Due to the growing demand for Apple products, more companies have given the green light on to the Mac. Forrester has estimated that almost 50% of North American and Western European companies now issue a Mac to their employees. Our “How to Decide if Your Organization is Apple-Ready” infographic also highlights a number of factors that are driving the enterprise Mac invasion.
Although more professionals are using the Mac for work, many IT departments fail to include them in their managed fleets. If you do the bare minimum when it comes to managing your company’s Mac fleet, you may face security breaches, data loss and difficulty providing Mac users with prompt help desk support.
Whether you’re considering allowing the Mac or already allow them but don’t manage them, it’s crucial to perform a company-wide Mac assessment. Here are the top three things you must do to decide if your organization is Mac-ready:
1. Ask employees if they’re already using Apple technology at work, to do work.
Chances are you have more Mac users in your company than you think. Forrester reported that 21% of information workers use at least one Apple product for work. This means that many of your employees may be using the Mac to access corporate data – with or without your knowledge.
One of the easiest ways to find out which employees are already using the Mac is to ask them. Create a short online survey and email employees the link. Include questions such as:
- Do you use a Mac for personal use?
- How likely would you be to use a Mac for work if given the option?
- How do you currently get support for your Mac?
- How would you like to receive support when using a Mac for work?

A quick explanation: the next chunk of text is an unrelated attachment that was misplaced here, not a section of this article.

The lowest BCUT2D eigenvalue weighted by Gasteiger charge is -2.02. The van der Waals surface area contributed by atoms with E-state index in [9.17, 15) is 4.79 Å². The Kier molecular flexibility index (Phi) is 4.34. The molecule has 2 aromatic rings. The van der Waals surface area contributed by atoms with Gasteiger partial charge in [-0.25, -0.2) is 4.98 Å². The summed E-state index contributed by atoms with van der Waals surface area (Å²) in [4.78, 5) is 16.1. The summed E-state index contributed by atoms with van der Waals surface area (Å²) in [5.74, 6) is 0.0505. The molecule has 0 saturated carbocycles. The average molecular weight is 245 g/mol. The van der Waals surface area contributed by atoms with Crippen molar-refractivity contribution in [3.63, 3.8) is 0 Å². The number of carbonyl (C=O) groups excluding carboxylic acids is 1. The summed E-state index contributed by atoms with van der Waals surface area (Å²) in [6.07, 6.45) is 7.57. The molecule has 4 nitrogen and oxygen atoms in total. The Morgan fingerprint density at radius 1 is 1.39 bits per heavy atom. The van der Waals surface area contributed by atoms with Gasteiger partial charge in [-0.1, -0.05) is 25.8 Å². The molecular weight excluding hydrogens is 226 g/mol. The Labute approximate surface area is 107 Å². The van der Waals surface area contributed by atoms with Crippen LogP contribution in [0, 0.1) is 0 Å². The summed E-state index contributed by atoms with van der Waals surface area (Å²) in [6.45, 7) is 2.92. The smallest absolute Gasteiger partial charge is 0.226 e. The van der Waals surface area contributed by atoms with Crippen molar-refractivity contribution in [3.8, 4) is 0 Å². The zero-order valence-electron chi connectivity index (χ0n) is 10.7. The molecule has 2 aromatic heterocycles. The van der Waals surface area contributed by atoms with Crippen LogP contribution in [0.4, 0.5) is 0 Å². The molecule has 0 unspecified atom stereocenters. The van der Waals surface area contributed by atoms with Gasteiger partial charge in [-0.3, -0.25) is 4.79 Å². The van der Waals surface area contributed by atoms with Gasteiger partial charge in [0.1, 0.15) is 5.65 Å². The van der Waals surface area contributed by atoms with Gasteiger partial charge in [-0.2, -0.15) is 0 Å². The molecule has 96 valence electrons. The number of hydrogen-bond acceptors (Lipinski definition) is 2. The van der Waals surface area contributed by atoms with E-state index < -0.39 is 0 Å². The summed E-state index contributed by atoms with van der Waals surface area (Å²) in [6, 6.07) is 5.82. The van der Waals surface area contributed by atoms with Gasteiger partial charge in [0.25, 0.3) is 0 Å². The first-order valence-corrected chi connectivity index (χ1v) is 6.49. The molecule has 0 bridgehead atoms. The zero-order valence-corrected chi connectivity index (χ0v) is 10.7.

2. Run metrics to see who is using Apple products.
If your employees won’t respond to a survey, run metrics on your Outlook Web Access (OWA) domain to learn which browsers and operating systems they use to access email from home. A quick look at your OWA emails will also show you who’s using OS or iOS.
Tools such as Google Analytics will also give you insight into what computers and mobile devices your employees use at home.
These steps will give you a good indication of who is familiar with Apple’s ecosystem. For example, if employees are using either an iPhone or an iPad, they will probably be comfortable with Mac OS.
3. Assess your strategy to determine the best way to support the Mac.
Once you learn how many Mac users are within your company, you’ll have a better idea of whether you need to support them. If only a handful of employees prefer the Mac, it might not make sense to create a strategy just for them. However, if a large percentage of employees want to use a Mac at work, supporting them would make them more productive.
If employees already bring a Mac to work, ask how you currently support them. For example, do you give them access to email and basic services but then leave them alone?
Many IT departments make the mistake of adopting a “set it and forget it” policy, where they allow employees to bring in a Mac but then fail to check in with them over time. This often leads to IT overwhelm when a Mac breaks and IT doesn’t know how to fix it. It’s important to create a support system for the Mac, instead of treating every issue on a user-by-user basis.
A Mac support strategy makes life easier for both IT and the user. Support options include:
- Provide Mac users with an internal social community. This reduces the amount of time IT must spend supporting Macs, as Mac users help each other through their social network.
- Set up a website that explains OS X and how it works in a corporate environment. Then, have Mac users refer to the site if they have a question or need basic troubleshooting information. This will reduce calls to your help desk.
Are you Mac-ready?
Check out the “How to Decide if Your Organization is Apple-Ready” infographic for a quiz that takes you through the key questions you must ask before adding a Mac to your BYOD policy.
Plus, take advantage of a Softchoice SaaS TechCheck to see exactly how many of your employees use the Mac or other Apple products to access corporate data. This will give you insight into whether supporting the Mac will enhance employee productivity throughout your company.